These are the tiny, edible blue-grey or ivory-coloured seeds of the poppy flower. The former are more common in European cookery; and the latter in Indian cuisine. Although the poppy is the source of opium, its seeds lose their narcotic characteristics as they ripen.
White poppy seeds are not widely available, but you will find them in Indian grocers.
Store in an airtight container in the refrigerator to prevent them from becoming rancid.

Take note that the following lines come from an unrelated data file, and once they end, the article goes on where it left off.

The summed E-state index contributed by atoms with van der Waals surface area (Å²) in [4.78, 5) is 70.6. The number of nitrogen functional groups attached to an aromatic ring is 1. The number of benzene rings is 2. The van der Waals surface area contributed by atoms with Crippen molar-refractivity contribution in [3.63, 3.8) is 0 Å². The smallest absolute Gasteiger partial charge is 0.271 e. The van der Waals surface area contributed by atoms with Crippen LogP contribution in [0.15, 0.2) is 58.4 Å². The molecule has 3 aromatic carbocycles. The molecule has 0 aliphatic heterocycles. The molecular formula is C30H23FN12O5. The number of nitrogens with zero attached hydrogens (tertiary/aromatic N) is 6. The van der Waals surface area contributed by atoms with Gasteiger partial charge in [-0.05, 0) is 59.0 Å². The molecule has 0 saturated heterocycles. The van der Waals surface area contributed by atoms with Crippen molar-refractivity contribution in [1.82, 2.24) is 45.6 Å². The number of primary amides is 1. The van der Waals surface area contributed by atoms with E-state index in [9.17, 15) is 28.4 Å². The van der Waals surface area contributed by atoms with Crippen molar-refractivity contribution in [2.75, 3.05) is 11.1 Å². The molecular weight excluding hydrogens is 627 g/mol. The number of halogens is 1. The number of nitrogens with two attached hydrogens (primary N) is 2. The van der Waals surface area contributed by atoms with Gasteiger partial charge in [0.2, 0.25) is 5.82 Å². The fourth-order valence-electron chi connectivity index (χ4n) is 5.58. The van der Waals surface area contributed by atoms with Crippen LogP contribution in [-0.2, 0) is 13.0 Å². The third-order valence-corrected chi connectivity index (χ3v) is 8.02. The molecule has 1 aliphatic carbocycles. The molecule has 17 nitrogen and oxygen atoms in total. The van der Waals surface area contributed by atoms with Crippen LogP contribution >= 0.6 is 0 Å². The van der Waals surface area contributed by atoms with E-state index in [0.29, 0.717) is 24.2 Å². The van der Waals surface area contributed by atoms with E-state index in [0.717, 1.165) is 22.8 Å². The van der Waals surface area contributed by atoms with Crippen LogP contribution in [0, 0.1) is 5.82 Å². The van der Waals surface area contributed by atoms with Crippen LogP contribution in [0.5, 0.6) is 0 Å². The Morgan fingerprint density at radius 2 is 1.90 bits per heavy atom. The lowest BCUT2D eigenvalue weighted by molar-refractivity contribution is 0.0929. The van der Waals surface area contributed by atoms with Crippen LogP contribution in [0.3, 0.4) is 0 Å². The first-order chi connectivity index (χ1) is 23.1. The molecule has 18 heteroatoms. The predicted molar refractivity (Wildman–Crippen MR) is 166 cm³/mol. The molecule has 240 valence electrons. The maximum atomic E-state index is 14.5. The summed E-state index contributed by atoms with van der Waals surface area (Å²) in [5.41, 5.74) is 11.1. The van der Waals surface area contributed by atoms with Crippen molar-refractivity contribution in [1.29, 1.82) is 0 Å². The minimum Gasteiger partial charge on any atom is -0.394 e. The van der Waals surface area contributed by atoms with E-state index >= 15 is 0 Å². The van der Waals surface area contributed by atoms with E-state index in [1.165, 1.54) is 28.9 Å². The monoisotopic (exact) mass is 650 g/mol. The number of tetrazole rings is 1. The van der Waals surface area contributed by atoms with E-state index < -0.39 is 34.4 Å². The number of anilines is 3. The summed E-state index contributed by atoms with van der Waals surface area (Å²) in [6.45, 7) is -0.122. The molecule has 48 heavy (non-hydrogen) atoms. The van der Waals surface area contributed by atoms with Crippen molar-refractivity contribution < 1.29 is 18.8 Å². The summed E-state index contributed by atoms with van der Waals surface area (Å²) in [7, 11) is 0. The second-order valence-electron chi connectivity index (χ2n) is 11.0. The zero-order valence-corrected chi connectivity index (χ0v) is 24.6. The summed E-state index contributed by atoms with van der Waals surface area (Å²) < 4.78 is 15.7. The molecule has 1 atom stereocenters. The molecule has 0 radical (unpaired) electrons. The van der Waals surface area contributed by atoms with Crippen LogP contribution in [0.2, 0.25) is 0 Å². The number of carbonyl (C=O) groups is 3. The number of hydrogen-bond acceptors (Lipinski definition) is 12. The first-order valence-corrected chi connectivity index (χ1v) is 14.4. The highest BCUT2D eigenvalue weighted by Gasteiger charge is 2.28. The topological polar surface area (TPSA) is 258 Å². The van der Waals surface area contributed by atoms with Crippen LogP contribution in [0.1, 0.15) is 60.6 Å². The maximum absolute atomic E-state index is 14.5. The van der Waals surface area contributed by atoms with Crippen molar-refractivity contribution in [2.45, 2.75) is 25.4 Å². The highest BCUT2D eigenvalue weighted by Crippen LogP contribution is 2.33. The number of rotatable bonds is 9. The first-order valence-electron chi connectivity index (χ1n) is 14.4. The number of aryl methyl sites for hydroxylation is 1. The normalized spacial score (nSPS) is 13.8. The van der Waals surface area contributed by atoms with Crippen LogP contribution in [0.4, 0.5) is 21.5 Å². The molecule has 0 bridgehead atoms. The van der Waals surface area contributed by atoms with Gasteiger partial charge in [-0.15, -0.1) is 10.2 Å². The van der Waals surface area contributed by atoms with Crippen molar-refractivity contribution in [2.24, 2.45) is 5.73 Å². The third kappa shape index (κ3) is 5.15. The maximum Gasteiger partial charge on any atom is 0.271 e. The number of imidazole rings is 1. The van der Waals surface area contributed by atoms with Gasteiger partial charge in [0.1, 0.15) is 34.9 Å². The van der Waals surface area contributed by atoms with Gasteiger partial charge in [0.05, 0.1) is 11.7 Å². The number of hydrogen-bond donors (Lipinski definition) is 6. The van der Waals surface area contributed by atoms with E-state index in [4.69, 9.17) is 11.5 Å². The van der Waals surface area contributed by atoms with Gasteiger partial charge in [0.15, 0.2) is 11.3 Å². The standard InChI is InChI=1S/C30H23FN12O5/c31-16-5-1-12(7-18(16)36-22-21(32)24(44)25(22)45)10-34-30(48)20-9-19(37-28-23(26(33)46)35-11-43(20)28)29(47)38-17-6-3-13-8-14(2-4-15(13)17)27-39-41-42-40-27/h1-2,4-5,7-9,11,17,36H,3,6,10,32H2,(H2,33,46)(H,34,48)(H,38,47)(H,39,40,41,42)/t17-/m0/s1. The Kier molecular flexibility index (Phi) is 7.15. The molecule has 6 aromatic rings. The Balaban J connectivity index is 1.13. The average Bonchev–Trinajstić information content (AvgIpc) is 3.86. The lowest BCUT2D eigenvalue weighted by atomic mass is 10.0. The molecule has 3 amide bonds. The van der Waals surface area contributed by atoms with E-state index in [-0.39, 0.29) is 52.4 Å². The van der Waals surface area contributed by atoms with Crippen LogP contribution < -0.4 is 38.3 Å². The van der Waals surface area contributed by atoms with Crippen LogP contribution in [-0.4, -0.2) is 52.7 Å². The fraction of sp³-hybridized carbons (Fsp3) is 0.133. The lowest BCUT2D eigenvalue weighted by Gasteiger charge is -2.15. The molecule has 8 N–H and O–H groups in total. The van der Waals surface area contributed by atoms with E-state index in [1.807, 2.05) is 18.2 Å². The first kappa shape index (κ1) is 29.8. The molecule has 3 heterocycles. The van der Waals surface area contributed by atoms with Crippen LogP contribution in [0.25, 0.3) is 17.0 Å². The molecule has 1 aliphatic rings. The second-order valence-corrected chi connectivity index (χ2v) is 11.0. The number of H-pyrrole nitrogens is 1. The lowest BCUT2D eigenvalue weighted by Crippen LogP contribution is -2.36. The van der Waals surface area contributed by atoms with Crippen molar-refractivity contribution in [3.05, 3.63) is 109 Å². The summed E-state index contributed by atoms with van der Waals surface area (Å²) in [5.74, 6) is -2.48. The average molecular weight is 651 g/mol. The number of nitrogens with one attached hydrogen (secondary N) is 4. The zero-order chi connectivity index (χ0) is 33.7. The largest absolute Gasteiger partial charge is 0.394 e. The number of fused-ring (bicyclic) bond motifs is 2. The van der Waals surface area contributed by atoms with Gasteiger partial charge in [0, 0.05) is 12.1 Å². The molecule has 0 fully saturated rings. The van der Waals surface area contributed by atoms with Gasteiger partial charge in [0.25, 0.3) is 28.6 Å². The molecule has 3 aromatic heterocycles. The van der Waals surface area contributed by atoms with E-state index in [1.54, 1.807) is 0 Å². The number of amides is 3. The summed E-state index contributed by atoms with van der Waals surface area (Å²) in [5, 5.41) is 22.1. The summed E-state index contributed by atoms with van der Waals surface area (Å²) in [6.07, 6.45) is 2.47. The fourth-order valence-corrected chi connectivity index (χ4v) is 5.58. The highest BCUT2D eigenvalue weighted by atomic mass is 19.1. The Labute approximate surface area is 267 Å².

Because they’re so small and have a tendency to stick together, poppy seeds are often dry-roasted, or soaked and ground before use to make them easier to handle. In Central and Eastern Europe, they are sprinkled onto cakes, breads, biscuits and bagels, and added to potato, egg, pasta, cream and cheese dishes. In India, they are used as a spice or as a thickener in curries.
Article by Sejal Sukhadwala